In June, the Seventh Doctor and Ace are back for a three-part adventure for Titan Comics – and it’s written by Doctor Who Script Editor, Andrew Cartmel, and Battlefield‘s Ben Aaronovitch! The miniseries begins in June 2018 with a double-sized first issue, and is expected to conclude in August. The comic will see an unknown alien intelligence in orbit around the Earth. Astronauts are under attack. There’s a terrifying, mysterious landing in the Australian interior.
Many say that the Second Doctor was the first ‘modern’ Doctor. A cosmic hobo whose down-at-heel appearance and clowning consistently made his enemies underestimate him. This is a role that the Doctor has subsequently played again and again. Consider City of Death. In this story, the Fourth Doctor uses pratfalls and banter to defuse tension, solicit information, and to conceal his own agenda (not always successfully: “My dear, no one could be as stupid as he seems“).
On 3rd February 1968, the robot Yeti returned to our screens in The Web of Fear, an action-oriented sequel to The Abominable Snowmen. A new and darker design (sort of akin to the scary-looking Pooh Bear doll that winks at the audience, during the final shot of The Many Adventures of Winnie the Pooh), with a handheld weapon like no other, the Great Intelligence has formulated his revenge for his defeat in Tibet.
Muck Rack makes it simple to find people, tweets, or articles that mention any name, keyword, company, hashtag etc. We've compiled this guide to help you make the most of your search.
Selecting a term
Start searching tweets, articles from media outlets, articles mentioned in tweets, journalists'
names, titles and bios with some suggested searches:
Companies or Topics (e.g. iPhone, Microsoft)
Phrases (e.g. "cloud computing") — use quotes to keep the terms together
Twitter handles (e.g. @username) — returns those who have mentioned or replied to
Names (e.g. "David Pogue")
Hashtags (e.g. #sxsw, #london2012)
Bio details (e.g. vegan, Olympics, father)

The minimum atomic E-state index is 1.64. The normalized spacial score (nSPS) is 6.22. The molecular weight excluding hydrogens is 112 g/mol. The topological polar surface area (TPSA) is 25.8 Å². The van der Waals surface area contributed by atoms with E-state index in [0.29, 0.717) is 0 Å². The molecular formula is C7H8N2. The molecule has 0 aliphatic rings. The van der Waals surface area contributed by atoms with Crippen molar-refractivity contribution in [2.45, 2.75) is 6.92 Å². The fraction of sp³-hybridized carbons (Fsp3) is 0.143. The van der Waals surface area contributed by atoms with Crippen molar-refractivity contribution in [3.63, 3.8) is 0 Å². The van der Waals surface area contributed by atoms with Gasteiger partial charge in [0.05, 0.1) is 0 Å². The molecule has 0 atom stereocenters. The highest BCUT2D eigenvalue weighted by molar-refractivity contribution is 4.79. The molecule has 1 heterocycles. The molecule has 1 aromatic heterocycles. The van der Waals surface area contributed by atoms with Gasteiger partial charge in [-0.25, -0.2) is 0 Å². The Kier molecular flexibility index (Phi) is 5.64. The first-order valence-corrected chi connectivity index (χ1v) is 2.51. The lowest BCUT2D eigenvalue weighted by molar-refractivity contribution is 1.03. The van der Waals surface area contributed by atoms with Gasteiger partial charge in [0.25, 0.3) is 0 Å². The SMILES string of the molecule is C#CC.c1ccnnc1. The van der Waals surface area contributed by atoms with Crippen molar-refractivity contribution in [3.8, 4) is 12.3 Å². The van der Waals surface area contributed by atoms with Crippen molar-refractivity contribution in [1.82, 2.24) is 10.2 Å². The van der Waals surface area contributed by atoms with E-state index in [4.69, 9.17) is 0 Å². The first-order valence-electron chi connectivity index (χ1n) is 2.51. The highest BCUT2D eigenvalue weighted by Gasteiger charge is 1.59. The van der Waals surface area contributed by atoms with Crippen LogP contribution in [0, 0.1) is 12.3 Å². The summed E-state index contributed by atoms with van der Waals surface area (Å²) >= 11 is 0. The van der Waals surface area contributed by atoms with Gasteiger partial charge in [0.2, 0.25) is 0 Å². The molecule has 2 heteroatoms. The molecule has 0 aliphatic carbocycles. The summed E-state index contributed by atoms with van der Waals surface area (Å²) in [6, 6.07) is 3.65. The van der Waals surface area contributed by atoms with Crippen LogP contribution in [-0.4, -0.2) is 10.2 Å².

Muck Rack's Advanced Search allows for many boolean operators.
Find results that mention multiple specified terms, use AND or
+. For example, ensure each result contains both Elon Musk and Mark Zuckerberg by
searching Musk AND Zuckerberg or Musk + Zuckerberg.
Use the operators OR or , to broaden your search when you'd like either of
multiple terms to appear in results. (This is the default behavior of our search when no operators
are used). For example, results will contain either cake or cookie by searching cake OR cookie or cake,cookie
Use NOT or - to subtract results from your search. For
example, searching Disney will yield results about the Walt Disney Company as well as Walt Disney
World Resort. To exclude mentions of Disney World, search for Disney -World or Disney
When using one of these operators with a phrase, enclose it in quotation marks. For example, you can
find results about smartphones excluding Apple's iPhone 4S by searching smartphone -"iPhone
Exact case matching or punctuation
If you're searching for a brand name or keyword that relies on specific punctuation marks or capitalization, you can
find results that match your exact query by adding matchcase: before the keyword you're searching for, like matchcase:E*TRADE .
Use parentheses to separate multiple
boolean phrases. For example, to find journalists talking about having fun in Disney World or
Disneyland, search for ("disney world" OR disneyland) AND fun.
An asterisk can be used to search for any variation of a root word truncated by the asterisk. For example, searching for admin* will return results for administrator, administration, administer, administered, etc.
A near operator is an AND operator where you can control the distance between the words. You can vary the distance the near operation uses by adding a forward slash and number (between 0-99) such as strawberries NEAR/10 "whipped cream", which means the strawberries must exist within 10 words of "whipped cream".